Since its introduction in May 2018, we’ve learned that the General Data Protection Regulations (GDPR) is a broad topic with many facets.
Where does a business begin if they want to grapple with the intricacies of the regulations? We’ll make a start by breaking them down for you.
GDPR is based around seven key principles:
- Lawfulness, fairness and transparency
- Purpose limitation
- Data minimisation
- Storage limitation
- Integrity and confidentiality
Some of these come into play more than others, but they all weave together and each principle is important. As long as you’re following these when you’re gathering and processing data, you’ll remain compliant.
To explore this topic further, let’s look at each part of the data gathering process individually.
Key principles involved: lawfulness, fairness and transparency; purpose limitation; data minimisation; accuracy; integrity and confidentiality; accountability
Data gathering is the process you use to acquire data from individuals. If your business has been running for a few years, data gathering applies to acquiring new data as well as how you’ve collected existing data.
In the run-up to the General Data Protection Regulations, companies scrambled to reconfirm permissions from their existing databases so that they could continue to send marketing emails without breaking the law. You may remember a slew of emails with subject lines like ‘let’s stay in touch’ from companies you’d forgotten about.
This turned out to be a useful exercise because firms could clear databases of uninterested customers and those with old email addresses, preventing ‘data graveyards’ full of old and useless information (more on that later). As a result, companies could really streamline their marketing and get to know their engaged customers better.
Know what information you’re asking for
In the spirit of data minimisation, pay attention to what information you’re asking for. Really challenge yourself on whether you need that info. For example, asking about someone’s previous home addresses when you don’t need them would be seen as superfluous, going against the data minimisation principle.
“Data for the sake of data can be a recipe for future problems,” said Daniel Milnes, a partner specialising in information law at Forbes Solicitors. “GDPR compliance is based on the legitimacy an organisation can attach to its use and holding of personal data and that purpose should be established before the data handling starts. It shouldn’t be thought up afterwards as a means of monetising a pre-existing stash of data.”
Of course, email isn’t the only way to collect marketing data. Read our guide on How to keep your marketing GDPR compliant for marketing done by phone, fax, post and more.
We’ve gone pretty heavy on the marketing side here, but the basic principles of the General Data Protection Regulations also apply to data you collect from individuals who aren’t customers. In any case, they’ll need to know:
- Who or what your organisation is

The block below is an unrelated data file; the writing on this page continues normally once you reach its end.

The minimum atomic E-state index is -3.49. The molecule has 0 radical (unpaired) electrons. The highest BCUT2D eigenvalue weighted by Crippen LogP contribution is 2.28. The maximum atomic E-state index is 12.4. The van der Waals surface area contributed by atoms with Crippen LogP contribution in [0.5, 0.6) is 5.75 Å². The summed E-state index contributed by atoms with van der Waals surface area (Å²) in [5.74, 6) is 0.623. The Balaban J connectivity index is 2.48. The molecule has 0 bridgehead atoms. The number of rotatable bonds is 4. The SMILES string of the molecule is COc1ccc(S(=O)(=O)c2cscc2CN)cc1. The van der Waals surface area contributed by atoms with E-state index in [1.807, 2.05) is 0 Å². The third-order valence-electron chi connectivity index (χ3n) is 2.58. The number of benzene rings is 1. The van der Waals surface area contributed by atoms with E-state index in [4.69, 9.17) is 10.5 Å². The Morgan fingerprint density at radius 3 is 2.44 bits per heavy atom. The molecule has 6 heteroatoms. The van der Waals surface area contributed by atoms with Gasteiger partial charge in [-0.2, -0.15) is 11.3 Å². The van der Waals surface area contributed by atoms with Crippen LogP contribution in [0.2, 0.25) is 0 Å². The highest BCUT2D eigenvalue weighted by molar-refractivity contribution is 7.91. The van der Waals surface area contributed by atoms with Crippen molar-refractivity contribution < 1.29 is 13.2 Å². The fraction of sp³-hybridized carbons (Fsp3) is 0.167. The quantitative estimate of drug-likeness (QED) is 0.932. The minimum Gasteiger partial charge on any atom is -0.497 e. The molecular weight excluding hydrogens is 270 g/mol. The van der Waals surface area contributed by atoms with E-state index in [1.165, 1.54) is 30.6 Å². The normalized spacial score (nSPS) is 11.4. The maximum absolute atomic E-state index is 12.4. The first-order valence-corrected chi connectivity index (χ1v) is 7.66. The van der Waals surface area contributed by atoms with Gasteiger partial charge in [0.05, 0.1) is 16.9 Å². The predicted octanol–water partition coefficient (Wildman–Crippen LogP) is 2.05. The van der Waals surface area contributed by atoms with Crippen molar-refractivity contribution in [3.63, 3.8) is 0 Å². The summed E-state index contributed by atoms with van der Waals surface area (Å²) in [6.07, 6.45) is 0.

- Why your company needs the data and categories of personal data
- How long the data will be kept for
- Whether data will be transferred to a recipient outside the EEA
- That they have a right to a copy of their data
- Their right to file a complaint with the DPA and the right to withdraw consent at any time as well as their rights to have their data deleted
This information should be provided within one month of obtaining the data and the person’s consent can be given orally or in writing.
Key principles involved: integrity and confidentiality; lawfulness, fairness and transparency; accountability
With data protection, you’re looking at organisation-wide measures to keep information safe. This is largely based around technology and systems, company policy and staff training. Let’s take them one at a time.
Technology and systems
You want to ensure that your tech is up to date enough that it’s compatible with newer software and hardware. Having older systems could leave you more vulnerable to error because the tech likely won’t have the same capabilities and may not offer the higher level of protection that your organisation needs.
With that in mind, it’s important to keep your programmes up to date too – think anti-virus and firewall as well as existing programmes that you use daily. Updates will usually help the programme to perform more effectively and fix bugs from previous versions, including ones that could compromise data that you’re holding.
Encourage your staff to keep on top of updates so that your company is broadly working on the same updated programmes. If you can implement automatic updates on staff machines, all the better.
Reviewing your tech so regularly can help you identify vulnerabilities that are specific to your business. It might be an idea to have a regular external audit to pinpoint these vulnerabilities.
The last element is staff training. Dyann Heward-Mills, ethics expert of the European Commission and CEO of HewardMills, says you need to provide different level of training:
“There can’t be a one-size-fits-all approach across an organisation. Everyone should receive the basics in cyber security, with additional training on what to watch out for when working remotely. But then different functions should receive training specific to their roles.”